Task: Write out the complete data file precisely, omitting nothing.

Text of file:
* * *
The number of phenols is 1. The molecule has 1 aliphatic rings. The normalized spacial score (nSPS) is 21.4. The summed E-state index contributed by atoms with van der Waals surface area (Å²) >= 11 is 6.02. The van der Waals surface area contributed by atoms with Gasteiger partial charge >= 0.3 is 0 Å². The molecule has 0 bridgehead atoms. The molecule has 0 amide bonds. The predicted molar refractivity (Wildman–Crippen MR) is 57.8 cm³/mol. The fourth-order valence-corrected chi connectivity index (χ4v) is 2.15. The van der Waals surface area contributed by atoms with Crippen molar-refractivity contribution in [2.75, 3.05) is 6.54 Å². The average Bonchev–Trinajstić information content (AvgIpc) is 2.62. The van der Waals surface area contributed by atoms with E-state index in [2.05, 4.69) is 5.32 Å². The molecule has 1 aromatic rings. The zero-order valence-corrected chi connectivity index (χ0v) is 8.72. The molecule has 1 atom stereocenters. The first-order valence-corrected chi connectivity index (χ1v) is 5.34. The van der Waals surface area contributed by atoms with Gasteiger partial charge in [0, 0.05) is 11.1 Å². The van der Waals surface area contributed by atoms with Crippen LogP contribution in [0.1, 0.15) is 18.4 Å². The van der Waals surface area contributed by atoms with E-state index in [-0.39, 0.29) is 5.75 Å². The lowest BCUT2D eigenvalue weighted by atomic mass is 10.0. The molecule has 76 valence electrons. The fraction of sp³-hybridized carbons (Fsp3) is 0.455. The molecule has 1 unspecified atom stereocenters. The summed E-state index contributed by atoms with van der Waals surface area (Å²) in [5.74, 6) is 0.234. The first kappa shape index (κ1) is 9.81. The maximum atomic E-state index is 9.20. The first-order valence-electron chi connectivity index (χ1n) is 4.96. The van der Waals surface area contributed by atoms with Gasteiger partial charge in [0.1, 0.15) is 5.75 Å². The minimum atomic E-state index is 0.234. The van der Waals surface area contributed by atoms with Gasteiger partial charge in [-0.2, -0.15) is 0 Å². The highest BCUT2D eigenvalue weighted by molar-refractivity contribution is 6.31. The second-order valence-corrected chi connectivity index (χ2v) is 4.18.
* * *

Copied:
The number of phenols is 1. The molecule has 1 aliphatic rings. The normalized spacial score (nSPS) is 21.4. The summed E-state index contributed by atoms with van der Waals surface area (Å²) >= 11 is 6.02. The van der Waals surface area contributed by atoms with Gasteiger partial charge >= 0.3 is 0 Å². The molecule has 0 bridgehead atoms. The molecule has 0 amide bonds. The predicted molar refractivity (Wildman–Crippen MR) is 57.8 cm³/mol. The fourth-order valence-corrected chi connectivity index (χ4v) is 2.15. The van der Waals surface area contributed by atoms with Crippen molar-refractivity contribution in [2.75, 3.05) is 6.54 Å². The average Bonchev–Trinajstić information content (AvgIpc) is 2.62. The van der Waals surface area contributed by atoms with E-state index in [2.05, 4.69) is 5.32 Å². The molecule has 1 aromatic rings. The zero-order valence-corrected chi connectivity index (χ0v) is 8.72. The molecule has 1 atom stereocenters. The first-order valence-corrected chi connectivity index (χ1v) is 5.34. The van der Waals surface area contributed by atoms with Gasteiger partial charge in [0, 0.05) is 11.1 Å². The van der Waals surface area contributed by atoms with Crippen LogP contribution in [0.1, 0.15) is 18.4 Å². The van der Waals surface area contributed by atoms with E-state index in [-0.39, 0.29) is 5.75 Å². The lowest BCUT2D eigenvalue weighted by atomic mass is 10.0. The molecule has 76 valence electrons. The fraction of sp³-hybridized carbons (Fsp3) is 0.455. The molecule has 1 unspecified atom stereocenters. The summed E-state index contributed by atoms with van der Waals surface area (Å²) in [5.74, 6) is 0.234. The first kappa shape index (κ1) is 9.81. The maximum atomic E-state index is 9.20. The first-order valence-electron chi connectivity index (χ1n) is 4.96. The van der Waals surface area contributed by atoms with Gasteiger partial charge in [0.1, 0.15) is 5.75 Å². The minimum atomic E-state index is 0.234. The van der Waals surface area contributed by atoms with Gasteiger partial charge in [-0.2, -0.15) is 0 Å². The highest BCUT2D eigenvalue weighted by molar-refractivity contribution is 6.31. The second-order valence-corrected chi connectivity index (χ2v) is 4.18.